Train2Game News Tekken 7 announced

Tekken 7At the Evolution Championship Series (EVO) fighting game tournament held in the Westgate Las Vegas Hotel & Resort, BANDAI NAMCO announced TEKKEN 7, the latest installment of the venerable franchise, powered by the award-winning Unreal Engine 4.

“The power and flexibility means that we can focus our efforts on making TEKKEN 7 the best possible game without worrying about spending time creating a stand-alone graphic engine,” said Katsuhiro Harada, TEKKEN series Executive Producer/Game Director at BANDAI NAMCO. “With Unreal Engine 4, we could rapidly achieve visual quality expected on next-gen platform and go beyond it. Not only is Unreal Engine 4 powerful and easy to use, but it allows us to immediately bring TEKKEN 7 to any platform we desire.”

TEKKEN 7 took center stage at EVO, bringing the competition to a halt with a sizzling trailer hinting towards the ambitious technical feats that Unreal Engine 4 will make possible for Harada and the TEKKEN development team. Working closely with the Epic Games engine group in Japan and leveraging the might of UE4, these two teams are fueling the next generation of fighting games.

“The Tekken franchise is beloved and we couldn’t be more excited to be working with the talented team at BANDAI NAMCO,” said Taka Kawasaki, Studio Head at Epic Games Japan. “This marriage is perfect – the most powerful engine in gaming along with one of the most enduring brands in fighting games. We have no doubt that these forces coming together will yield fantastic results.”

Tekken 7 joins a long line of games that have been announced recently and shown to be powered by Unreal Engine 4. Crackdown, EVE: Valkyrie, Fable Legends and many others round out the rapidly growing list of games using the engine. Developed by Epic Games, the award-winning Unreal Engine is known for its cutting-edge graphics technology, world-class toolset and scalability across PC, console and mobile platforms.  Since its public launch as a $19 per month subscription-based service at the 2014 Game Developers Conference (GDC),  Unreal Engine 4 has been evolving at a rapid pace. Development of the engine has been driven further by feedback from the community and numerous updates from Epic’s team of world-class engineers.

Train2Game news: Tekken director – Button bashing ‘not a bad thing if it gets people into the series’

Train2Game blog readers may enjoy their games being a challenge to play, but making a title too complex could result in potential players being turned off.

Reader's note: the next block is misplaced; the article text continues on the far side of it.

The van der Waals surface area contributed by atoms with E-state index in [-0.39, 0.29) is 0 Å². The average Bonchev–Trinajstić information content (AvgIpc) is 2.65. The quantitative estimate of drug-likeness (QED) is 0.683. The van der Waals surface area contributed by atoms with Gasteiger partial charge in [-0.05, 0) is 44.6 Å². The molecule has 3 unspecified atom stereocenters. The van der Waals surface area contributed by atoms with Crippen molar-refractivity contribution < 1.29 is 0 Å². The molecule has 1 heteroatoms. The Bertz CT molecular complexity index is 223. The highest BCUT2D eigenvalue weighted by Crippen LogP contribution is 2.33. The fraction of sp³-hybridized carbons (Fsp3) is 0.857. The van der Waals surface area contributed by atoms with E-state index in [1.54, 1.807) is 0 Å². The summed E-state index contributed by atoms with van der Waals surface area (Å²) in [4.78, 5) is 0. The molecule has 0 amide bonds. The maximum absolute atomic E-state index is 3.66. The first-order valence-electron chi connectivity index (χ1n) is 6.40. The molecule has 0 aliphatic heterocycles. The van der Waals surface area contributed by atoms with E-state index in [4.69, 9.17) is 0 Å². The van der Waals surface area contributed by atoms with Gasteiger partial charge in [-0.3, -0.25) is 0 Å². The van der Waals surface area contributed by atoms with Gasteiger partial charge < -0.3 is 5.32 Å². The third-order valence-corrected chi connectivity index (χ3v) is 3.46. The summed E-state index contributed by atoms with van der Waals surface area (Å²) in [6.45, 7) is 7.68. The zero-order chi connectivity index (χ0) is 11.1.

That’s what Tekken director Katsuhiro Harada told Gamasutra about the balancing act of adding complex new features without forcing players to put down the game.

It’s an interesting view on game design that Train2Game students may have to consider when developing their own games.

“What we’ve found is that a lot of players never even touch practice modes,” said Harada, suggesting players tend to avoid tutorials and learn by playing against the computer or friends.

And he points out that when the fighting genre began in the arcades, tutorials were a virtual unknown and that game design was built in a certain way to compensate for this.

“It’s worth noting that when the fighter genre first hit arcades, there weren’t any real tutorials,” said the Tekken director.

“Instead, the designers tweaked the difficulty level such that after a couple of credits, you had already gone from beginner to intermediate player — something you could then improve upon by learning more moves and practicing.”

And Harada suggests that instead of players practicing alone in single player mode, “an online mode where players can just beat on each other without any life gauges, chatting each other while learning the moves,” could be the best way for players to get to grips with fighting games like Tekken.

He also believes that games being simple to pick up is a great way for people to get into a series, using Tekken as an example.

“A lot of other people say that it’s too easy for beginners to enter the game and beat people by mashing buttons! Personally, I don’t see that as such a bad thing if it gets more people into the series, gets them curious about it.”

Harada made the comments in an extensive interview with Gamasutra that Train2Game students, especially those who are fans of the Tekken series, should find interesting.

He also manages to condense the whole Tekken series to just a couple of sentences.

“Basically, there’re these three generations of father and son that don’t get along, and two of them have this Devil Gene, so their dad wants to know what the Devil Gene is, and so they argue with each other about it for a bunch of years. All the other characters just sort of get caught up in it.”

Train2Game students will be aware that needing to condense complicated information can be an important part of any discipline of game development.

So Train2Game, what are your thoughts on Harada’s comments on game design and tutorials? Is it still important to include them in games? Do you still play tutorials?

Leave your comments here on the Train2Game blog, or on the Train2Game forum.

[Source: Gamasutra]